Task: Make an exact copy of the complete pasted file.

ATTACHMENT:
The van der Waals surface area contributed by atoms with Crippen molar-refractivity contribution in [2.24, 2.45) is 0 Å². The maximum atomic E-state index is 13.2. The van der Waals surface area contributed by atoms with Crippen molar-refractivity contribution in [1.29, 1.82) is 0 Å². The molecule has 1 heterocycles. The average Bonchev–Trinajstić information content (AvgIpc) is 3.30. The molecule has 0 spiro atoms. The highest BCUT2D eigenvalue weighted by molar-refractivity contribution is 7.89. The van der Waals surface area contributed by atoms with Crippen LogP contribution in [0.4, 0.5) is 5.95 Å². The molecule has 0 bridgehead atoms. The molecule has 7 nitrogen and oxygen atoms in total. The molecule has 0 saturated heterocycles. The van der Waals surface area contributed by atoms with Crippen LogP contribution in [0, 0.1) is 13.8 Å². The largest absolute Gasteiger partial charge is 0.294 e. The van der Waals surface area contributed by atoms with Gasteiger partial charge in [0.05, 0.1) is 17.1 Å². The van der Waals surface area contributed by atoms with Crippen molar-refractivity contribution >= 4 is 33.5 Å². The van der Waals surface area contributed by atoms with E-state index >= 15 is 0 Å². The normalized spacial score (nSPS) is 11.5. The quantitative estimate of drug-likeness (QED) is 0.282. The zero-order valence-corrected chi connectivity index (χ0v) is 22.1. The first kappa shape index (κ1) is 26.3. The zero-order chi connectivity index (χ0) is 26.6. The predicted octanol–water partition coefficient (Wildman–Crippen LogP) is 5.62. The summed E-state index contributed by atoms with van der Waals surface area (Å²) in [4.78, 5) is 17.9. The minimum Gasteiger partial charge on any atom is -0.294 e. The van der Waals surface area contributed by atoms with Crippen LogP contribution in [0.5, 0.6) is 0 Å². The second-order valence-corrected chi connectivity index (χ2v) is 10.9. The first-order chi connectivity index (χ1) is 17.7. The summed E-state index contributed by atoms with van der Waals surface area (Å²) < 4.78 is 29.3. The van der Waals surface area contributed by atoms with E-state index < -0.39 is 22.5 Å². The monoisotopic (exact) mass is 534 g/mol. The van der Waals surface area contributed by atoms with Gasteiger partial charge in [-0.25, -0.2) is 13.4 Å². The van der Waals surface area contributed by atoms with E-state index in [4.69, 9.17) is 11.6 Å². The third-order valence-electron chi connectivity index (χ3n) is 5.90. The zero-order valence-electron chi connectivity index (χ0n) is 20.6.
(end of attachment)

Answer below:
The van der Waals surface area contributed by atoms with Crippen molar-refractivity contribution in [2.24, 2.45) is 0 Å². The maximum atomic E-state index is 13.2. The van der Waals surface area contributed by atoms with Crippen molar-refractivity contribution in [1.29, 1.82) is 0 Å². The molecule has 1 heterocycles. The average Bonchev–Trinajstić information content (AvgIpc) is 3.30. The molecule has 0 spiro atoms. The highest BCUT2D eigenvalue weighted by molar-refractivity contribution is 7.89. The van der Waals surface area contributed by atoms with Crippen LogP contribution in [0.4, 0.5) is 5.95 Å². The molecule has 0 bridgehead atoms. The molecule has 7 nitrogen and oxygen atoms in total. The molecule has 0 saturated heterocycles. The van der Waals surface area contributed by atoms with Crippen LogP contribution in [0, 0.1) is 13.8 Å². The largest absolute Gasteiger partial charge is 0.294 e. The van der Waals surface area contributed by atoms with Gasteiger partial charge in [0.05, 0.1) is 17.1 Å². The van der Waals surface area contributed by atoms with Crippen molar-refractivity contribution >= 4 is 33.5 Å². The van der Waals surface area contributed by atoms with E-state index >= 15 is 0 Å². The normalized spacial score (nSPS) is 11.5. The quantitative estimate of drug-likeness (QED) is 0.282. The zero-order valence-corrected chi connectivity index (χ0v) is 22.1. The first kappa shape index (κ1) is 26.3. The zero-order chi connectivity index (χ0) is 26.6. The predicted octanol–water partition coefficient (Wildman–Crippen LogP) is 5.62. The summed E-state index contributed by atoms with van der Waals surface area (Å²) in [4.78, 5) is 17.9. The minimum Gasteiger partial charge on any atom is -0.294 e. The van der Waals surface area contributed by atoms with Crippen LogP contribution in [0.5, 0.6) is 0 Å². The second-order valence-corrected chi connectivity index (χ2v) is 10.9. The first-order chi connectivity index (χ1) is 17.7. The summed E-state index contributed by atoms with van der Waals surface area (Å²) < 4.78 is 29.3. The van der Waals surface area contributed by atoms with E-state index < -0.39 is 22.5 Å². The monoisotopic (exact) mass is 534 g/mol. The van der Waals surface area contributed by atoms with Gasteiger partial charge in [-0.25, -0.2) is 13.4 Å². The van der Waals surface area contributed by atoms with E-state index in [4.69, 9.17) is 11.6 Å². The third-order valence-electron chi connectivity index (χ3n) is 5.90. The zero-order valence-electron chi connectivity index (χ0n) is 20.6.